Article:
S: Once people remove the thetans from their bodies so they are no longer influenced by them, they can gain victory over their bad emotions and desires, so becoming “clear.”

    Just so I am not being misunderstood. Am I saying deliverance ministries copy-cat Scientology or Scientology copy-cats deliverance ministries? No. But the similarities are rather profound it makes me wonder where such views originate.

  4. I love Grady’s opening line: ” I had a dramatic experience with the Holy Spirit many years ago, and nobody can talk me out of it.”

    I’ve heard that sentiment from a lit of Charismatics, but the sad reality is that the “nobody” they’re talking about often includes God himself.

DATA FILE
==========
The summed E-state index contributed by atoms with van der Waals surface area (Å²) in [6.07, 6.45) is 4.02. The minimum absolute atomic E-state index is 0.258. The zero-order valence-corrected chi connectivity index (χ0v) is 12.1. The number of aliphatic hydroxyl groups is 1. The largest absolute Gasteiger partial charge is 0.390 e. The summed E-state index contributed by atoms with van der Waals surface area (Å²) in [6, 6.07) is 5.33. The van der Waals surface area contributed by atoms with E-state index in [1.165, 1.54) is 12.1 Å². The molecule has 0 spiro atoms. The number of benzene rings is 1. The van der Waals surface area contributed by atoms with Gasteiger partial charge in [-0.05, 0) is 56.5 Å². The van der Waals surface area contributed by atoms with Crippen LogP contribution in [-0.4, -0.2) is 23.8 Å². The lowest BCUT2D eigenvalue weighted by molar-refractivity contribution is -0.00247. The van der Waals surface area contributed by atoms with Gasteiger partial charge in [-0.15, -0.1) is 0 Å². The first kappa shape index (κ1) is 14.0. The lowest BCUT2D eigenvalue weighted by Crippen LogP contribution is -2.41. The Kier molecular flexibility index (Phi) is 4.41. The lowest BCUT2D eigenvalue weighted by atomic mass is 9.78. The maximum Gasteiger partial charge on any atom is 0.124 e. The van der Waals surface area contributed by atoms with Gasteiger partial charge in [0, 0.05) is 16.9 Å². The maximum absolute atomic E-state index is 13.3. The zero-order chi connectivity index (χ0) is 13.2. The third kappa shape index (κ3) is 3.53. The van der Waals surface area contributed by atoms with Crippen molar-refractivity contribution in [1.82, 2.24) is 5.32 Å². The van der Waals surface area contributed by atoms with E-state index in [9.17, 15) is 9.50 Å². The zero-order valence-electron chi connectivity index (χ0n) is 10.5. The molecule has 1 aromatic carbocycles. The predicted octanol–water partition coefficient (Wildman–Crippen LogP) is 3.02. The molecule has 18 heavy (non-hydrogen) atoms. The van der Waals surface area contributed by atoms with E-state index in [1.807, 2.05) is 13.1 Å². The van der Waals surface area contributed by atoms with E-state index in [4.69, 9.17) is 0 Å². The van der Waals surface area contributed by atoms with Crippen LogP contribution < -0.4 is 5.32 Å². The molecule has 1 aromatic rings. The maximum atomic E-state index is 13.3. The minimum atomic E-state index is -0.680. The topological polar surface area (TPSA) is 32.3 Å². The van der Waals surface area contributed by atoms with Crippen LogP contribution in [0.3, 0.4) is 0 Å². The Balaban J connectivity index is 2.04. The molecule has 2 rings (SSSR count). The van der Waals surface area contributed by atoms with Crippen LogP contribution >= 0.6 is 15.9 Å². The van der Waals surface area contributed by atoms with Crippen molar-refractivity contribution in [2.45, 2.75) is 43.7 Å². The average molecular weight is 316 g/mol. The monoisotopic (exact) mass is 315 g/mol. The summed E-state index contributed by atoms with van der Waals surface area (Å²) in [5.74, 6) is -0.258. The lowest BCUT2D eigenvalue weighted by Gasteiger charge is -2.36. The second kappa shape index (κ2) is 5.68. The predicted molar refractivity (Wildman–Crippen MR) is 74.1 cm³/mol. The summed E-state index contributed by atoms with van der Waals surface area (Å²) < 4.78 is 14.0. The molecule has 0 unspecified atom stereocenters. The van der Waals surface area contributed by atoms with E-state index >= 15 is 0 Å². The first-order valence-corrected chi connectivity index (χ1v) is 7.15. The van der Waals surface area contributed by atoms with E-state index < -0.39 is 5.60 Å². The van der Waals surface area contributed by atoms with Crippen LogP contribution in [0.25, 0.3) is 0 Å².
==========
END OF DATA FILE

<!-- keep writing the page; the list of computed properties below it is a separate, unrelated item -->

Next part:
I’ve engaged several pastors on the above issues in my past and had them tell me that I had a biblical case that seemed pretty water tight, but they don’t need to change because they prayed about the issue and the Holy Spirit told them they were all right. I’d ask them how the Holy Spirit could possibly tell you to disobey the very book he wrote and they’d simply smile and plead “divine mystery” (or something similar).

  5. IT seems to me that people who believe demons rule territory or mess with your life tend to experience demons messing with their life. Whereas those who don’t believe demons mess with their life never experience demons messing with their life. Leading one to believe that the best defense against demons messing with your life is to not believe that demons mess with your life.